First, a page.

Motherhood and living as an asylum seeker

As told to Dannie Higginbotham and Cynthia Chung

June*, from Indonesia, has lived in Hong Kong since 2006 and is a former domestic helper seeking asylum in Hong Kong. Over beef rendang, June talks about her time as a helper, her daughter, and life as an asylum seeker.

Can you tell us about yourself, anything you want people to know?
I’m Indonesian, an asylum seeker now, before I was a domestic helper here. I’ve lived in Hong Kong since 2006. I have one daughter.

How did you go from being a domestic helper to an asylum seeker?

I was finishing my contract of two years when I had some problem with the contract from my agency. The woman who introduced me to the employers, the one who owns the agency, disappeared. She had a heart attack. I had been in Hong Kong for almost two years and I didn’t know anything at that time.

I was confused and depressed and didn’t know what to do. I wasn’t really familiar with many people at that time because it is a really short time for me to know everything about Hong Kong so that time so when I left my boss’s home, I stayed outside for two weeks, I went to the immigration center to extend my visa. They demand[ed] HKD 160 HKD from me, but I couldn’t pay it so I left the center. They just gave me two days. They asked me to exit Hong Kong but I didn’t have money. A few times, I begged for money in the MTR.

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June, preparing the beef for her dish, rendang. Photo: Tegan Smyth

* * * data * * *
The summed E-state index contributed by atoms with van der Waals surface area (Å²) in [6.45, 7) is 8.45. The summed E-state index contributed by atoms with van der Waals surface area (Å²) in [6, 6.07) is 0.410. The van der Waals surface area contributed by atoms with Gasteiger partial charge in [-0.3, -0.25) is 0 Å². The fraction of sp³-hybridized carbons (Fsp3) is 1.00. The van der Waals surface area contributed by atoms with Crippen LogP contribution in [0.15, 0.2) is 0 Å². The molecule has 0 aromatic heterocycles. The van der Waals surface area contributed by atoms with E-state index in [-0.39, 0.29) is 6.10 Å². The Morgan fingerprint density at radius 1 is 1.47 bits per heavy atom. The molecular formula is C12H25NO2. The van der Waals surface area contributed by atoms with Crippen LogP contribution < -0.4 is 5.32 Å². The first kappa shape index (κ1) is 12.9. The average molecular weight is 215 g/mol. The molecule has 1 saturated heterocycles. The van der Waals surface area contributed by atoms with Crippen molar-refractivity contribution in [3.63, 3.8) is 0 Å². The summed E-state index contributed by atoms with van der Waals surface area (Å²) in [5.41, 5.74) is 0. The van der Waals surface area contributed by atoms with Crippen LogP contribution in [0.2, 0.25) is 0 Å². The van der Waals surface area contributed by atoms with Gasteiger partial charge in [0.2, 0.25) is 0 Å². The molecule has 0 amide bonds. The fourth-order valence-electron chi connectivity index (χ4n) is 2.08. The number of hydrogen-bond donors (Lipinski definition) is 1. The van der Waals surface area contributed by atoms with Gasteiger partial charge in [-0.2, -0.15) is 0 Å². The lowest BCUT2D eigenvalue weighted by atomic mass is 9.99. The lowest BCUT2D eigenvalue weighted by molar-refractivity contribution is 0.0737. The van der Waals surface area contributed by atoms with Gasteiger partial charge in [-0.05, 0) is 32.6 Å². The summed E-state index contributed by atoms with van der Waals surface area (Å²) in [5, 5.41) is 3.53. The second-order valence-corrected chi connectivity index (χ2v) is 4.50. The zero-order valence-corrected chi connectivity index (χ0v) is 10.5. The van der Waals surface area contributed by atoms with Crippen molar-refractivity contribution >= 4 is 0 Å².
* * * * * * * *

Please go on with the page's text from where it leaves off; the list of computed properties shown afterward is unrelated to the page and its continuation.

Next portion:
Do you find some of the refugee outreach services in Hong Kong helpful?

Yeah they’re helping me, even one of the staff [at ISS] helped admit me to the hospital and everything. I needed to deliver my baby unexpectedly, because they found out my blood pressure was high so I had to deliver immediately.

For over 7 months I didn’t see the doctor, but thank God my baby was ok. The transportation allowance is HKD 200 for me, HKD 200 for my daughter. It’s not enough; I go to Tuen Mun to report to the immigration office once a week. I need to wake my daughter up at 7 in the morning and she’s angry and throws tantrums, but I need to bring her Tuen Mun then to school every Tuesday. I’ve been reporting for one and a half years but nothing’s changed.

When we pass by the market, my daughter wants to buy bread, she wants to buy something. Sometimes I bring food from home but she still want to buy things, she’ll say, “mum I want this one, I want that”. I couldn’t give her everything she wants.

For some of the clothing, it’s from Vision First.

 

Tell us about what we’re cooking today.

Beef rendang. This is a very heavy food because of the ingredients; beef and coconut milk are very filling. I don’t consume it often; once a month, maybe. You eat it with rice and prawn crackers.

What are some typical ingredients in Indonesian food?

Ginger, shallots, garlic, coriander, tumeric, lemongrass and lemon leaves. We need to cook this on very low heat; it takes a few hours.

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June’s take on rendang. Photo: Tegan Smyth

Is this your favourite dish?

Actually, I don’t eat it often. I make it for my friends.

[To be continued]

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